Osmosis is a physical phenomenon which is central to the function of all living cells. Yet a long-running discussion exists in the chemical physics literature about how we should understand osmosis. Together with my (now former) PhD student Tom Lion, I have been investigating the static and dynamic features of osmosis, using Molecular Dynamics simulations of a very simple model system in which "solute" and "solvent" particles are identical and purely repulsive; the only difference being that solute particles are confined by an external "membrane" force while the solvent particles are not. Using this model system, we have investigated different ways to compute pressure in Molecular Dynamics simulations, the nature of the driving forces underlying osmotic equilibria, and what happens to osmotic phenomena when the solute particles are active (self-propelled). Currently, we are working on new theoretical approaches to describe the dynamics of a system as it approaches the osmotic steady state.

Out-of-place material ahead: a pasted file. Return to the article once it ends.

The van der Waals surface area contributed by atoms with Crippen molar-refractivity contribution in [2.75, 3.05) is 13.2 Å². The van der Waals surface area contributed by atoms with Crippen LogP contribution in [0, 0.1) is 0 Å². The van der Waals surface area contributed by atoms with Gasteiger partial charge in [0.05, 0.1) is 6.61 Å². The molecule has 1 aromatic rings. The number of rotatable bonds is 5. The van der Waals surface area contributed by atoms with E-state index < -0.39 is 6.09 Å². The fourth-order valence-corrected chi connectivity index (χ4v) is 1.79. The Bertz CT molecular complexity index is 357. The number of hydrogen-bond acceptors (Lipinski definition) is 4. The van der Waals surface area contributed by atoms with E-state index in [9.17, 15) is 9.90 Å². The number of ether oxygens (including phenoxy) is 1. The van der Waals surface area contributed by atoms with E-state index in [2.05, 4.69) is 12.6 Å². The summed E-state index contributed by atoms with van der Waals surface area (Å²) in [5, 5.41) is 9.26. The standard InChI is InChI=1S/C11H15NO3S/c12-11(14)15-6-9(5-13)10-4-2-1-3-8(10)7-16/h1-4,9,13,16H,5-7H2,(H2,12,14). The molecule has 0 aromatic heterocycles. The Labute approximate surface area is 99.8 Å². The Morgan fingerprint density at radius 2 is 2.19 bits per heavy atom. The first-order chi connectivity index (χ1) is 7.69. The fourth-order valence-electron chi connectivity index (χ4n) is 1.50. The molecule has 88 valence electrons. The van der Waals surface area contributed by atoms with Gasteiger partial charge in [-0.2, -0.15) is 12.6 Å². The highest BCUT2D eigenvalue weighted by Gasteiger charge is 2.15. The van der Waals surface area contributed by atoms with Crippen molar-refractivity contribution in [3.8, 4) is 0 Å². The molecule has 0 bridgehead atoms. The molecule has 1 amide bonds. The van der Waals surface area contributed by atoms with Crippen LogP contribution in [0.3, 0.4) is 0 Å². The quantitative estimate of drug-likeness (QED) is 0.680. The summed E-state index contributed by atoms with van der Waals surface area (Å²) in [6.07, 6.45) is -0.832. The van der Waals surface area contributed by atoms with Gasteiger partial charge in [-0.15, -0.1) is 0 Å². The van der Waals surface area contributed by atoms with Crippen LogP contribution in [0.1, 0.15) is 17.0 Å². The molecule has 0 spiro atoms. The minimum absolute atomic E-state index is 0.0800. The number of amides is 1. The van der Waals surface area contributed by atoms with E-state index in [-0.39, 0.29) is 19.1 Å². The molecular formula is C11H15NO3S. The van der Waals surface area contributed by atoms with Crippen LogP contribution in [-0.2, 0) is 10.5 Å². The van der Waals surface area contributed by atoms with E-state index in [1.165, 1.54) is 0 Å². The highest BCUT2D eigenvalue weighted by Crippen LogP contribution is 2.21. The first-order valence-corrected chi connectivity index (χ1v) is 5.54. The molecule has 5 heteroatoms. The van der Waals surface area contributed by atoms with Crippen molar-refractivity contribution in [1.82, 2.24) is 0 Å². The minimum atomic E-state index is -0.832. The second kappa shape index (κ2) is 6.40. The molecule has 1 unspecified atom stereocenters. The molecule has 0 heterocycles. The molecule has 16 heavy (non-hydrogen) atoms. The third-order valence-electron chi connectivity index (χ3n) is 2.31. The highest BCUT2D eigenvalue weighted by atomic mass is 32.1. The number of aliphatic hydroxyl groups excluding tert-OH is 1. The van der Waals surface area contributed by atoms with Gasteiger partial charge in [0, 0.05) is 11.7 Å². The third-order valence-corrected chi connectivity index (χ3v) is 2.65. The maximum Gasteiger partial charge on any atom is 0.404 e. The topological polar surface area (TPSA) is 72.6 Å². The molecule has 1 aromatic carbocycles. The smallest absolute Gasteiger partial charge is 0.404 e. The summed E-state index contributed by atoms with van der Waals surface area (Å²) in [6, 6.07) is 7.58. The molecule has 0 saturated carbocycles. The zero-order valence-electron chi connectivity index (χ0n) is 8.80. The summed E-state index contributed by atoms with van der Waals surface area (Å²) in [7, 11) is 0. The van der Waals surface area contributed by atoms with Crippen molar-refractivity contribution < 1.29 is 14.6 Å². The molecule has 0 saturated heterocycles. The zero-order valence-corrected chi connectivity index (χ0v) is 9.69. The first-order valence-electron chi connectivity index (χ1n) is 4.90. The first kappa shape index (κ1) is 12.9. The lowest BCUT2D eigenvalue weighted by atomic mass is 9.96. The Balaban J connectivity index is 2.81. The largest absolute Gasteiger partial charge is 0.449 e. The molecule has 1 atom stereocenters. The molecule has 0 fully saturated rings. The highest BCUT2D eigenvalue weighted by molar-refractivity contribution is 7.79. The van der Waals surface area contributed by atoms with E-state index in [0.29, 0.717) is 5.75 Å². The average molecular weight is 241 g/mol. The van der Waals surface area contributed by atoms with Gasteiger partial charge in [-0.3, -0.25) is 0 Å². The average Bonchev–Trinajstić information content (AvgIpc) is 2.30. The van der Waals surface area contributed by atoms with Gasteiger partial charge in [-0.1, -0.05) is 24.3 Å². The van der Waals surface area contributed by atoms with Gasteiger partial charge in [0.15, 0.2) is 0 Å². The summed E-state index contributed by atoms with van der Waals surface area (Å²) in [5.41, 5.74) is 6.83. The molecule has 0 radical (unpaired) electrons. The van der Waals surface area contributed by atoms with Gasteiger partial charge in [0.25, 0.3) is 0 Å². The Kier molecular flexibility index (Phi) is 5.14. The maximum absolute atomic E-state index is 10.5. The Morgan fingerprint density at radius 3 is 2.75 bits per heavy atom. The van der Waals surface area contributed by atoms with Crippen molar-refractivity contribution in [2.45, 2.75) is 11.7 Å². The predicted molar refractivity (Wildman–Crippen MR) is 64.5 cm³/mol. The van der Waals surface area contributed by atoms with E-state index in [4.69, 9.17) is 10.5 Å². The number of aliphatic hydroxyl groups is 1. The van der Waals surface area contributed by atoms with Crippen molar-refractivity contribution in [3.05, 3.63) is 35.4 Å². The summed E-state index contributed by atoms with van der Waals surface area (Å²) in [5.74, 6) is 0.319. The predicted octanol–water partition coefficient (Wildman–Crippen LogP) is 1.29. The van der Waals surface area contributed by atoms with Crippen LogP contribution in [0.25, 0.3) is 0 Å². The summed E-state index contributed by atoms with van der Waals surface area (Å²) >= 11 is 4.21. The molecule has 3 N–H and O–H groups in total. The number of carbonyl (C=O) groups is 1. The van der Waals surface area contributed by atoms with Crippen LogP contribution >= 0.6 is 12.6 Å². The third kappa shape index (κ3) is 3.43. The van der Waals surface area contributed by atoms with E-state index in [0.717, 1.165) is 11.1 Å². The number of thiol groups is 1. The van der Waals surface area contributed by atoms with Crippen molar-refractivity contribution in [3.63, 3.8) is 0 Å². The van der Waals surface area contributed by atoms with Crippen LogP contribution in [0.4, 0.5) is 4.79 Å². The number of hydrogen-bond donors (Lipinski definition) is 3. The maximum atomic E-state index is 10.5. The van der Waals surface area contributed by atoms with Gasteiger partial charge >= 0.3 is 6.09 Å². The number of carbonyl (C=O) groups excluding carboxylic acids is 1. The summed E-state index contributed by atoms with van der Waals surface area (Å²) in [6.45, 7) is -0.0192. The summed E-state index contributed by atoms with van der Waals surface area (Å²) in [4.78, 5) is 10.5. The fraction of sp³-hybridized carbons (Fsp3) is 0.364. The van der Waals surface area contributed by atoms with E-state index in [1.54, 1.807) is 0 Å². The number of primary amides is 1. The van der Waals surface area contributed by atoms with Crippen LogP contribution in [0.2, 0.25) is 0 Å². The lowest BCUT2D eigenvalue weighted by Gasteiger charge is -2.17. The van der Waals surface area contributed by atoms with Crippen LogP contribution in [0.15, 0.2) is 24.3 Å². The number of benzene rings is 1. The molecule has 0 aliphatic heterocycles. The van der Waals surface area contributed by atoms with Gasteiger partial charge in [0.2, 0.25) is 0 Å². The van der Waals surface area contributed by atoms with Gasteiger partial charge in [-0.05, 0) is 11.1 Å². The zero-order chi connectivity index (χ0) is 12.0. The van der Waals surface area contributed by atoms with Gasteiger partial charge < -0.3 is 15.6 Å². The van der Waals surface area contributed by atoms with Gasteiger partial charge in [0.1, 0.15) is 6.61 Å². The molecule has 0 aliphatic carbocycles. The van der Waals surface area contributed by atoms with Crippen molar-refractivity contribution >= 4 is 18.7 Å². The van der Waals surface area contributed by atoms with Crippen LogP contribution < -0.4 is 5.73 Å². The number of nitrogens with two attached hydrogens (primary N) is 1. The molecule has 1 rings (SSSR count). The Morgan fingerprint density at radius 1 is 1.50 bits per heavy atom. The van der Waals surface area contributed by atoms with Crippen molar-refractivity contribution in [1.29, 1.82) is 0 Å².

Here is a great 3 minute video of our PhD student Freya Bull describing her research modelling bacterial infection of a urinary catheter!
We are searching for a part-time computer systems administrator for our group in Jena. Please contact us if you are interested!
Welcome to Ariane Zander who has joined us as a technician in our lab!